Similarly the Apostle Paul was spurred on to missionary activity not only by the fact that “the love of Christ constraineth us,” (II Cor. 5:14) but also by the accompanying truth, “For we must all be made manifest before the judgment seat of Christ…Knowing therefore the fear of the Lord, we persuade men…” (vs. 10, 11). He also points out that it was not merely an indiscriminate love of Christ for all men that inspired his missionary labour, but Christ’s saving love for his elect; “Therefore, I endure all things for the elect’s sake, that they also may obtain the salvation which is in Christ Jesus with eternal glory” (II Timothy 2:10). Our Lord himself was moved by the same consideration: He said, “I am come down from heaven, not to do mine own will, but the will of him that sent me, And this is the will of him that sent me that of all that which he hath given me I should lose nothing, but should raise it up at the last day” (John 6:38 and 39). In missionary witness we must like the Apostle Paul not “shrink” from declaring to men “the whole counsel of God” (Acts 20:27). We cannot expect greater missionary success if we preach anything other or less than that.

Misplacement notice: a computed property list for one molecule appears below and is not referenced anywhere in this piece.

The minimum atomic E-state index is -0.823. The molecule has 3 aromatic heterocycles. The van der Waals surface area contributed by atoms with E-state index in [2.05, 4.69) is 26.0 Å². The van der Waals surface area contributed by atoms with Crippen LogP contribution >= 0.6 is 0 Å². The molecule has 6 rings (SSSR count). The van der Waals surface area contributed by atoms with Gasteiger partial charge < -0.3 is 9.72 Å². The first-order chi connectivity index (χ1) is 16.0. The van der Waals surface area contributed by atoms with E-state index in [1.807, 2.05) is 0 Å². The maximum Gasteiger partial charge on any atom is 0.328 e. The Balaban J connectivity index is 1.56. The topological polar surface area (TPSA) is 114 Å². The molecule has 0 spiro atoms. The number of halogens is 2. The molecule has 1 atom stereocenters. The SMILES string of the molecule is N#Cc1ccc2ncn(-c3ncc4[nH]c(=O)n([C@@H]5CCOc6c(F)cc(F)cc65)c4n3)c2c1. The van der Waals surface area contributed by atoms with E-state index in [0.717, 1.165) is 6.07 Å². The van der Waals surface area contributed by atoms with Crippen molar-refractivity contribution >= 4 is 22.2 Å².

It is being urged by some advocates of these objectionable views that the church should make no decision regarding them lest it stifle theological progress. To that we must reply that the churches’ toleration of teachings that contradict the Word of God can never result in real progress. It can only lead to decline, as it is doing in many churches around us. These views do not even have the right to be called new. They are old errors, on the whole much more adequately discussed by such men as William Cunningham a hundred years ago and even more extensively by the French Reformed Church three hundred years ago when strange and so-called “new” views led those churches away from their biblical faith.2